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Anti-air thread: Everything that goes up must come down, and we'll help you go down

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In Russia, mass production of the Vityaz-PVO S-350 anti-aircraft missile system has begun, Deputy Defense Minister Alexei Krivoruchko said.

1555067691_orig-1-1510505455.jpg

 

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   Krivoruchko noted that the new S-350 Vityaz system will replace the S-300PS created in 1983 in the military. One launcher of the new complex can accommodate 12 missiles, against 4 on the S-300PS.

   The maximum radius of destruction of aerodynamic targets is 60 kilometers at an altitude of up to 30 kilometers, and ballistic ones - 30 in range and 25 km height.

   The plans of the Ministry of Defense, announced earlier, said to be the purchase of at least 38 sets of S-350.

 

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https://www.fbo.gov/index.php?s=opportunity&mode=form&id=295f8755e33d97ad9e0005273d1fbb56&tab=core&_cview=0



The U.S. Army Contracting Command (ACC) - New Jersey 07806-5000, in support of the Combat Capabilities Development Command (CCDC) Armaments Center, is issuing a request for information for market research purposes only to understand industry capability to provide a vehicle-based cueing sensor capable of providing real-time alerts to an existing on-board precision fire control radar (PFCR). 
The cueing sensor (including but not limited to radar, EO/IR, active/passive) would be vehicle mounted (configurable to be mounted onto Army Ground Combat vehicles including HMMWV, Bradley, Stryker, Abrams, Joint Light Tactical Vehicle [JLTV], and next generation combat vehicles), small, lightweight, affordable, and be suitable for stationary and on-the-move operations.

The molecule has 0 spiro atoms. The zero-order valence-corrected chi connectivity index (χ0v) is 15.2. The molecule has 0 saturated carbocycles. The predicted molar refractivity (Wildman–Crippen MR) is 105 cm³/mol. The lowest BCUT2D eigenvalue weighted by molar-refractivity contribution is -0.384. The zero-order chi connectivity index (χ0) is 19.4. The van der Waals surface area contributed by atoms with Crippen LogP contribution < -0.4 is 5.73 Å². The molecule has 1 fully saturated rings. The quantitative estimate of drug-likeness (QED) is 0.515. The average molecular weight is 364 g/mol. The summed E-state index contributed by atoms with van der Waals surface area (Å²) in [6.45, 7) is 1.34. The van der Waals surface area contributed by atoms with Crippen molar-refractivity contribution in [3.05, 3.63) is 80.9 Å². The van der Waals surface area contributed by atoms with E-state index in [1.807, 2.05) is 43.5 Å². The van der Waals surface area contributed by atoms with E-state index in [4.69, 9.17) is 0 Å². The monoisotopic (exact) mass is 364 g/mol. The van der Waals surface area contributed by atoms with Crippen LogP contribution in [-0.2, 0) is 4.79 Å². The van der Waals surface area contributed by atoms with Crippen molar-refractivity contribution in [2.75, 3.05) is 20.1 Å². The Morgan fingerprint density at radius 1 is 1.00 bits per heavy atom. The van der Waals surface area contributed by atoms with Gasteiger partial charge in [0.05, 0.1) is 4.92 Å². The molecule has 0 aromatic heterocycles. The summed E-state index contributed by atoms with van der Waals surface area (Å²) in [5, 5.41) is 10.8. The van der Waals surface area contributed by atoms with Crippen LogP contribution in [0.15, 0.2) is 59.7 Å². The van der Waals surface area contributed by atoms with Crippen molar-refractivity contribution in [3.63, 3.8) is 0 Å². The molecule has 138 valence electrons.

As a result of issuing this Request for Information (RFI), the Government expects to receive white papers describing proposed concepts and technologies. The RFI responses should identify sensor designs that will support the Armaments Center system concept and include a credible development path, with rough order magnitude estimates provided on costs and timeline.

 

This information will be used to:

(1) Determine the ability of current and near-term emerging technology to support this mission; 
(2) Identify feasible system concept alternatives; 
(3) Determine the approximate/relative cost information for each proposed concept via a rough order of magnitude; and 
(4) Determine the technical approach, physical and estimated performance characteristics, and achievable goals associated with each proposed concept. 
The responder/responder teams must possess the necessary skill, facilities, and expertise to produce a prototype system capable of being demonstrated in both a stationary and on-the-move configuration against a variety threats, primarily small Radar Cross Section (RCS) aerial targets.
Potential candidates should have expertise in sensor design and development. The subject matter may be considered to be a "critical technology" and therefore subject to International Traffic in Arms Regulations (ITAR) restrictions. Subject to approval, competition is limited to U.S. sources.


 

No award is intended as a result of this request for information.

 


The NAICS Code for this effort is 541715 Research and Development in the Physical, Engineering, and Life Sciences.